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John Carter (2012)

In 1911, Edgar Rice Burroughs began publishing the serialisation of what would become the Princess of Mars. In 1912, the individual episodes were collected together and published as the first of the Barsoom novels. As they say, it was the beginning of the history of science fantasy in which escapist recreations of Wild West novels were relocated to planets like Mars. So white heroes would battle Red Indian surrogates and local cattle barons while fending off monsters of different varieties. Not forgetting the need to rescue damsels in distress and have sex with them. In the traditional values novels, it would be necessary for the hero to marry the Princess to facilitate the sex thing. Life could be tough for men one-hundred years ago. ERB, as he’s affectionately known, is acknowledged as the father of this subgenre, it being customary to blame him for setting the bar so low in the creation of this subgenre’s clichés. So this is both the strength and weakness of ERB as source material. He was the “first”, but he’s been endlessly copied. This pushes his ideas so far past their sell-by dates, it’s dangerous to bring them to the screen without giving them a major overhaul to make them more acceptable to the modern audience. The more reverential the film adaptation, the worse it’s likely to be.

 

I had vague hopes John Carter (2012) would be bearable given the choice of scriptwriter and director. Andrew Stanton has been responsible for some of the best animated films of all time. There was a chance some of the inventiveness and wit of Wall-E, Finding Nemo, Monsters Inc and the Toy Stories would find their way into his first live-action work. Unfortunately, my hopes were dashed. At 132 minutes in length, this is a leviathan becalmed in turgid waters. However you want to view the original novel, it’s a slight story. Spinning it out beyond the two hour mark is a serious misjudgment. Although no-one actually left the cinema during the showing, there was increasing shuffling and the pale lights of phones and handheld devices indicated people were catching up on the latest emails and chatting with friends. As we emerged blearily into the light, there was a general sense of relief. We looked around for a celebratory T-shirt to confirm we had been there and endured.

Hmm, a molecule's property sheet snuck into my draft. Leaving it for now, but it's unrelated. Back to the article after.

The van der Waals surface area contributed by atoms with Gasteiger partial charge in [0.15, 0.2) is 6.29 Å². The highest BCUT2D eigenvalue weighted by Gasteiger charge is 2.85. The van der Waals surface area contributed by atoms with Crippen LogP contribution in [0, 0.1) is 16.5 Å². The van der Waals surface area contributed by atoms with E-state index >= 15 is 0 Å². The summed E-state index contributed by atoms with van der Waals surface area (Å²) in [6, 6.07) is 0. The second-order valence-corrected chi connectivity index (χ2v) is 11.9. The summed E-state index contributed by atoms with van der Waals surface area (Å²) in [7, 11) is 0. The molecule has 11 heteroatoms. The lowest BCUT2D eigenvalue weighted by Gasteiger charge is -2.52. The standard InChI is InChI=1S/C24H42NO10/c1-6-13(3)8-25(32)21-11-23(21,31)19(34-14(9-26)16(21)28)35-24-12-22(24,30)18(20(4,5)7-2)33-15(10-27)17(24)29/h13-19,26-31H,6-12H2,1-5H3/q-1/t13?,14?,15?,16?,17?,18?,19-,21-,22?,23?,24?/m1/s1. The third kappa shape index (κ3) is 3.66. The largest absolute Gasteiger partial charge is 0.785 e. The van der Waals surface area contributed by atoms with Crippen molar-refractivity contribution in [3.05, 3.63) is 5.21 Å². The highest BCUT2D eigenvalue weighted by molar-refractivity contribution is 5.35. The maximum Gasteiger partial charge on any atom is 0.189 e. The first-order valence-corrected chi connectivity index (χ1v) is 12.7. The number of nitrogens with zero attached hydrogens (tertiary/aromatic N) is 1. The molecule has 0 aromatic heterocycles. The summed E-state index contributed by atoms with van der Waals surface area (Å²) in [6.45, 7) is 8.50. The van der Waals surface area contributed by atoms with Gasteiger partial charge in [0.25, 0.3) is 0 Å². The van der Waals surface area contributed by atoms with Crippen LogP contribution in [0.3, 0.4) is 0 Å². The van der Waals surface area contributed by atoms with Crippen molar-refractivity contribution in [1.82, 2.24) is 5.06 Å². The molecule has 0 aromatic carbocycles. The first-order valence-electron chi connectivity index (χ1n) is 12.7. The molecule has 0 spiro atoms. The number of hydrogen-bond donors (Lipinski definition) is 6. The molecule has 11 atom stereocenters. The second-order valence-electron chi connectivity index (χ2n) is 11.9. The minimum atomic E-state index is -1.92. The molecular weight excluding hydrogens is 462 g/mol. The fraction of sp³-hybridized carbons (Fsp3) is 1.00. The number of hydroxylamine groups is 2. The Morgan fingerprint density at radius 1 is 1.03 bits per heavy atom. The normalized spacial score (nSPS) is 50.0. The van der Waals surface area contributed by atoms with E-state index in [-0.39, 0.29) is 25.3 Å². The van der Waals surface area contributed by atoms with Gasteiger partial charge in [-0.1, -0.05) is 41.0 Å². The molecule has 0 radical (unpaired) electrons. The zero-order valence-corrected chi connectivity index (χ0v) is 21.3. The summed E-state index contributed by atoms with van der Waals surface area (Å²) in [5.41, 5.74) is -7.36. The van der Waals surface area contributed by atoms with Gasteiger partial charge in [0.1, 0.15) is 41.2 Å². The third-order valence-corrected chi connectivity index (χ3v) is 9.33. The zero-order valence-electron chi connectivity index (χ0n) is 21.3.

Taylor Kitch making the transition from Earthman to sword-wielding barbarian

 

So Taylor Kitch won the competition to be the eponymous John Carter and, truth be told, he does his best. The problem lies in the script. He starts off in the period immediately after the Civil War. The US Cavalry want to recruit him into their ranks to help fight the Red Indians, but he’s been numbed by the death of his wife and is only interested in the pursuit of gold. This gives him the chance to demonstrate his mindless fighting skills. He could just respectfully decline the Yankees’ invitation and then passively resist. Instead, he takes every chance to lash out and is beaten insensible for his troubles. When finally able to break out of the stockade, he gets trapped in a cave and then discovers the First Born Martian technologist who materialises behind him is not bulletproof. Seconds later, he’s holding the transportation key in his hand and finds himself on Barsoom.

Ciaran Hinds and Lynn Collins, father and daughter on the side of light